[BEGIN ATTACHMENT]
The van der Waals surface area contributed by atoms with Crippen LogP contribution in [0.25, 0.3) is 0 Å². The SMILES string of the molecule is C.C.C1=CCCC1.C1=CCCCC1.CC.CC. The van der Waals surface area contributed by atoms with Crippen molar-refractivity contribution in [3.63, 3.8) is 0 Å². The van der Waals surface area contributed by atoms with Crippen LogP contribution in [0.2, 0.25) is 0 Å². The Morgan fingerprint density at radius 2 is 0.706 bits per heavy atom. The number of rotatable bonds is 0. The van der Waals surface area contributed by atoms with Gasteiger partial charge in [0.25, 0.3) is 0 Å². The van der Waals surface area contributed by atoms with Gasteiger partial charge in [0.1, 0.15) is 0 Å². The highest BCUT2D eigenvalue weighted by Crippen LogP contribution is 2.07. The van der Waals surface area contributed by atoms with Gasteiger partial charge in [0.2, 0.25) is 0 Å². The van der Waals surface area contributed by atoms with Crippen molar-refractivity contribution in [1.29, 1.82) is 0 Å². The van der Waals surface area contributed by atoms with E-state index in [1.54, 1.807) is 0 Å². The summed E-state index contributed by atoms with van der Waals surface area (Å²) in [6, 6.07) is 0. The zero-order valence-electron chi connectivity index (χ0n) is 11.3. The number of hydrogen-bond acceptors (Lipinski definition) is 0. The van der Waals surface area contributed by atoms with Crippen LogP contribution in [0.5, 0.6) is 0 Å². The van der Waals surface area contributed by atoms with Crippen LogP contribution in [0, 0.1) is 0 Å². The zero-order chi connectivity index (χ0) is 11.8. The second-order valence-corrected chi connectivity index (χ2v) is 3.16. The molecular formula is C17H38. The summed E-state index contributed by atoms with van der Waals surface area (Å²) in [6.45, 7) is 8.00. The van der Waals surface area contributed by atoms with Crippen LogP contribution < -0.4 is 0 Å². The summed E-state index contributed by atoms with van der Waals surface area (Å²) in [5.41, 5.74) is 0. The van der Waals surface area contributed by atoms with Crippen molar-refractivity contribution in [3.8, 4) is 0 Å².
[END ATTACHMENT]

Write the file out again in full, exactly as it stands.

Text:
The van der Waals surface area contributed by atoms with Crippen LogP contribution in [0.25, 0.3) is 0 Å². The SMILES string of the molecule is C.C.C1=CCCC1.C1=CCCCC1.CC.CC. The van der Waals surface area contributed by atoms with Crippen molar-refractivity contribution in [3.63, 3.8) is 0 Å². The van der Waals surface area contributed by atoms with Crippen LogP contribution in [0.2, 0.25) is 0 Å². The Morgan fingerprint density at radius 2 is 0.706 bits per heavy atom. The number of rotatable bonds is 0. The van der Waals surface area contributed by atoms with Gasteiger partial charge in [0.25, 0.3) is 0 Å². The van der Waals surface area contributed by atoms with Gasteiger partial charge in [0.1, 0.15) is 0 Å². The highest BCUT2D eigenvalue weighted by Crippen LogP contribution is 2.07. The van der Waals surface area contributed by atoms with Gasteiger partial charge in [0.2, 0.25) is 0 Å². The van der Waals surface area contributed by atoms with Crippen molar-refractivity contribution in [1.29, 1.82) is 0 Å². The van der Waals surface area contributed by atoms with E-state index in [1.54, 1.807) is 0 Å². The summed E-state index contributed by atoms with van der Waals surface area (Å²) in [6, 6.07) is 0. The zero-order valence-electron chi connectivity index (χ0n) is 11.3. The number of hydrogen-bond acceptors (Lipinski definition) is 0. The van der Waals surface area contributed by atoms with Crippen LogP contribution in [0.5, 0.6) is 0 Å². The van der Waals surface area contributed by atoms with Crippen LogP contribution in [0, 0.1) is 0 Å². The zero-order chi connectivity index (χ0) is 11.8. The second-order valence-corrected chi connectivity index (χ2v) is 3.16. The molecular formula is C17H38. The summed E-state index contributed by atoms with van der Waals surface area (Å²) in [6.45, 7) is 8.00. The van der Waals surface area contributed by atoms with Crippen LogP contribution < -0.4 is 0 Å². The summed E-state index contributed by atoms with van der Waals surface area (Å²) in [5.41, 5.74) is 0. The van der Waals surface area contributed by atoms with Crippen molar-refractivity contribution in [3.8, 4) is 0 Å².